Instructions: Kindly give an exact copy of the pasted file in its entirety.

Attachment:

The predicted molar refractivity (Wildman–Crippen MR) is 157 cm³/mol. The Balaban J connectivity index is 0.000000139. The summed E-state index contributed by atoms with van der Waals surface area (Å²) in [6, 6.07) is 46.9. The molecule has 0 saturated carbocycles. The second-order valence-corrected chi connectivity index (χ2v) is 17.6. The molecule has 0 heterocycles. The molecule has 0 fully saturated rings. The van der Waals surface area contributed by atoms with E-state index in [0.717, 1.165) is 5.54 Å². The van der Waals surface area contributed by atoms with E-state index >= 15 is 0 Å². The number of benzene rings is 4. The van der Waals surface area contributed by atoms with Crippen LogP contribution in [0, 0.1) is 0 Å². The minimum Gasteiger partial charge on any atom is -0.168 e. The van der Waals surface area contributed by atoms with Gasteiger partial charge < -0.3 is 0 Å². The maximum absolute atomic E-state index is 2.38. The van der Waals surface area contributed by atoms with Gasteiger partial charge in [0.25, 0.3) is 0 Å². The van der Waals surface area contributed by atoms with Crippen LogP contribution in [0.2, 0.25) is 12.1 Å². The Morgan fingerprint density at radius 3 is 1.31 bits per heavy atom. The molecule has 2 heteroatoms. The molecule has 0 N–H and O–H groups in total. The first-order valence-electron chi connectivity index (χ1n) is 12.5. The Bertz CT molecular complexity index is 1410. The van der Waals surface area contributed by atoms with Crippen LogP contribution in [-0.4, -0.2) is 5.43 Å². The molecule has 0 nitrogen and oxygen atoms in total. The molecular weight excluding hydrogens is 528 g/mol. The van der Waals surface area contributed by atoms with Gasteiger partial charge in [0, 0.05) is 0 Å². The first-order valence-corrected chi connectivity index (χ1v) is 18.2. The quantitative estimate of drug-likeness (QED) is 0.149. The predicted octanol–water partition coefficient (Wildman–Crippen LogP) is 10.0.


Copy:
The predicted molar refractivity (Wildman–Crippen MR) is 157 cm³/mol. The Balaban J connectivity index is 0.000000139. The summed E-state index contributed by atoms with van der Waals surface area (Å²) in [6, 6.07) is 46.9. The molecule has 0 saturated carbocycles. The second-order valence-corrected chi connectivity index (χ2v) is 17.6. The molecule has 0 heterocycles. The molecule has 0 fully saturated rings. The van der Waals surface area contributed by atoms with E-state index in [0.717, 1.165) is 5.54 Å². The van der Waals surface area contributed by atoms with E-state index >= 15 is 0 Å². The number of benzene rings is 4. The van der Waals surface area contributed by atoms with Crippen LogP contribution in [0, 0.1) is 0 Å². The minimum Gasteiger partial charge on any atom is -0.168 e. The van der Waals surface area contributed by atoms with Gasteiger partial charge < -0.3 is 0 Å². The maximum absolute atomic E-state index is 2.38. The van der Waals surface area contributed by atoms with Gasteiger partial charge in [0.25, 0.3) is 0 Å². The van der Waals surface area contributed by atoms with Crippen LogP contribution in [0.2, 0.25) is 12.1 Å². The Morgan fingerprint density at radius 3 is 1.31 bits per heavy atom. The molecule has 2 heteroatoms. The molecule has 0 N–H and O–H groups in total. The first-order valence-electron chi connectivity index (χ1n) is 12.5. The Bertz CT molecular complexity index is 1410. The van der Waals surface area contributed by atoms with Crippen LogP contribution in [-0.4, -0.2) is 5.43 Å². The molecule has 0 nitrogen and oxygen atoms in total. The molecular weight excluding hydrogens is 528 g/mol. The van der Waals surface area contributed by atoms with Gasteiger partial charge in [0, 0.05) is 0 Å². The first-order valence-corrected chi connectivity index (χ1v) is 18.2. The quantitative estimate of drug-likeness (QED) is 0.149. The predicted octanol–water partition coefficient (Wildman–Crippen LogP) is 10.0.